On June 3-5, the Faith and Freedom Alliance Conference was held in Toronto, during which they educated the public about the threats to religious liberty and trained lawyers to fight back to protect certain freedoms from assault in the public square.

J. Scott Kennedy, chair of the Alliance, opened the conference reminding participants that the freedoms of religion, conscience, and expression “are among the most fundamental freedoms in a democratic society,” although they are under constant attack. He said the Faith and Freedom Alliance – a group that came together to formalize the cooperative work of the Catholic Civil Rights League, the Christian Legal Fellowship, the Evangelical Fellowship of Canada, Focus on the Family Canada, and Real Women – exists to “ensure that the Christian faith can be advanced freely in our country.” The Alliance does this by educating the public, training Christian lawyers, and intervening in select court cases affecting religious liberty.

A key part of the conference is the Christian Legal Intervention Academy which trains law students and new lawyers to better defend freedom of religion, conscience and expression and this year featured sessions on legal interventions, pro bono commitments, legal strategies, and human rights cases. Speakers included Kennedy, Gwen Landolt of REAL Women, Don Hutchinson of the EFC, Phil Horgan of the CCRL, Jim Sclater of Focus on the Family, Sean Murphy of the Protection of Conscience Project, and John Carpay of the Canadian Constitutional Foundation, among others.

Horgan talked about recent legal interventions of the FFA and why they are important. He noted that third-party interventions have not always been valued by the courts but that recent studies have shown that they are indeed influenced by such interventions.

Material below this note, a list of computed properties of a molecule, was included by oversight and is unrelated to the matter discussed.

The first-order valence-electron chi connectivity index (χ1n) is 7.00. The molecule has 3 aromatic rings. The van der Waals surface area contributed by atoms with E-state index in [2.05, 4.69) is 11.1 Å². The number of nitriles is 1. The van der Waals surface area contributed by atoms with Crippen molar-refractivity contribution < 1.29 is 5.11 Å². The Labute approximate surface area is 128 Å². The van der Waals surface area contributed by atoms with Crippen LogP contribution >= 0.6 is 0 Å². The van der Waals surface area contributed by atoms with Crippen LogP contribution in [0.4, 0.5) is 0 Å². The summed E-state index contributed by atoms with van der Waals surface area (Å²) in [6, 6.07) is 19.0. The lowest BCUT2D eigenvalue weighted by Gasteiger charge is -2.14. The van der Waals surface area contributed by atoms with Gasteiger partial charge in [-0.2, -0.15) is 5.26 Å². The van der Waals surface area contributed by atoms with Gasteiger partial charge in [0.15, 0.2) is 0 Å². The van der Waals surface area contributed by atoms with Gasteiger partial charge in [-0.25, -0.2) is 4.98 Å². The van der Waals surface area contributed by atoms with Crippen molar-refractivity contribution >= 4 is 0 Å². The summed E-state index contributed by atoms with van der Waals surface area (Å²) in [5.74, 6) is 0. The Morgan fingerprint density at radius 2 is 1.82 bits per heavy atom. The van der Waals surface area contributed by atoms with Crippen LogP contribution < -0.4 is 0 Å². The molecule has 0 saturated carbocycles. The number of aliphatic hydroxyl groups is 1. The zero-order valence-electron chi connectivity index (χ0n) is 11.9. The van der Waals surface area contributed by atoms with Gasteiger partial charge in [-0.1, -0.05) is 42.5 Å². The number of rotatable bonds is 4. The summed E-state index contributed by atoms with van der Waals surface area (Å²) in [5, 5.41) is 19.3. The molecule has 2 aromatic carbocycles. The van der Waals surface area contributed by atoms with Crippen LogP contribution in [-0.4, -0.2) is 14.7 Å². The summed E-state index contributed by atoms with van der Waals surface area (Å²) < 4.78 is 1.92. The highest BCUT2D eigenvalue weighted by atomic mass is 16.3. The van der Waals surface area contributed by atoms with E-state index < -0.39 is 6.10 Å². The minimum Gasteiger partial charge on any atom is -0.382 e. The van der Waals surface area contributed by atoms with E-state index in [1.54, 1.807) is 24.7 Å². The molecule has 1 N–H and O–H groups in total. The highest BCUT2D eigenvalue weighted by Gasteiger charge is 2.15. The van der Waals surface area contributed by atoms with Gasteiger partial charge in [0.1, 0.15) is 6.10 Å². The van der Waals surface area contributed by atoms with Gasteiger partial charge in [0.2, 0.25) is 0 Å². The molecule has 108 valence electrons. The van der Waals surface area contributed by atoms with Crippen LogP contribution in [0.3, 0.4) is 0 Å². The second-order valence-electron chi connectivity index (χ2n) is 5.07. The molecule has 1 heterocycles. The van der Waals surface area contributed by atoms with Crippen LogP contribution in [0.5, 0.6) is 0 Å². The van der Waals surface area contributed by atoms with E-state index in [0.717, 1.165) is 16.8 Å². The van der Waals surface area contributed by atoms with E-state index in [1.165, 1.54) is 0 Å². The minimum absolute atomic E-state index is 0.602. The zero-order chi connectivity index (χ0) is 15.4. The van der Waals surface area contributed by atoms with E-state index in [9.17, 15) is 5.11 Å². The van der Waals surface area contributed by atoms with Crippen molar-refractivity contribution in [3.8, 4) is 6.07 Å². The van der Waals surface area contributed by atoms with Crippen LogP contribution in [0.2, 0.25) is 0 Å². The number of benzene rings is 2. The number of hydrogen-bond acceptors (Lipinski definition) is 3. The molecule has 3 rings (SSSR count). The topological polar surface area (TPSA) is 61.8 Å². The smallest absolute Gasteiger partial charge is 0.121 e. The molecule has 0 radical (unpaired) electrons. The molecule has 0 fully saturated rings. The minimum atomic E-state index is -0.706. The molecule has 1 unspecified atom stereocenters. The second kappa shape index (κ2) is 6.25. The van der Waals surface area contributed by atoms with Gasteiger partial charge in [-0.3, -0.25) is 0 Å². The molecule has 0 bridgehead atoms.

Hutchinson discussed the details and considerations of how organizations and lawyers become interveners. He said that strategic thinking is absolutely necessary before undertaking the costly exercise of intervening with a key question being “will the intervention assist the case.”

He also said that there are several reasons for intervening, namely to “assist the court in its philosophical and moral understanding of a case” and to “assist the court in its understanding of the social context.” He offered as examples of the former the Rodriguez (1993) and Latimer (2001) cases and of the latter the Sharpe (2001) and same-sex marriage reference (2004) cases. Hutchinson also noted that interveners can “provide ‘the other side’ when the parties are in agreement.” He said an example of that situation was the so-called three parents case in which an Ontario court had to consider whether a biological mother and father and the mother’s lesbian partner could all be legally declared the child’s parents.

Hutchinson also discussed non-legal interventions including assisting campus pro-life clubs.

The CCF’s John Carpay discussed his work with the pro-life club at the University of Calgary. He said that it helps pro-life clubs to have legal representation and said he yearned for “the day when every pro-life campus group has legal representation that is pro bono, comprehensive, and on-going.”

This was the Alliance’s fourth Christian Legal Intervention Academy Conference, with previous ones held in Banff in 2002, Ottawa in 2004 and Calgary in 2006. The Alliance provides the CLIAC training for free to lawyers and law students in exchange for a commitment of a certain number of pro bono hours given back to the Faith and Freedom Alliance.

On the Friday evening, author William Gairdner gave the keynote presentation after a reception and dinner at Bistro 990. He discussed freedom and said that there is a curious and seemingly contradictory pairing of positive freedoms (the government providing people with something) and negative freedom (being free of government restrictions on some activity).

Gairdner said that when it comes to many moral issues the state does not intervene, yet it provides welfare, education and healthcare for all. He called this combination of freedoms libertarian socialism and said all that separates the two spheres is “our skin” because people are free only when the act (abortion, euthanasia, homosexual acts, drug use, prostitution) has to do with the human body, with “our skin” separating ourselves and the state.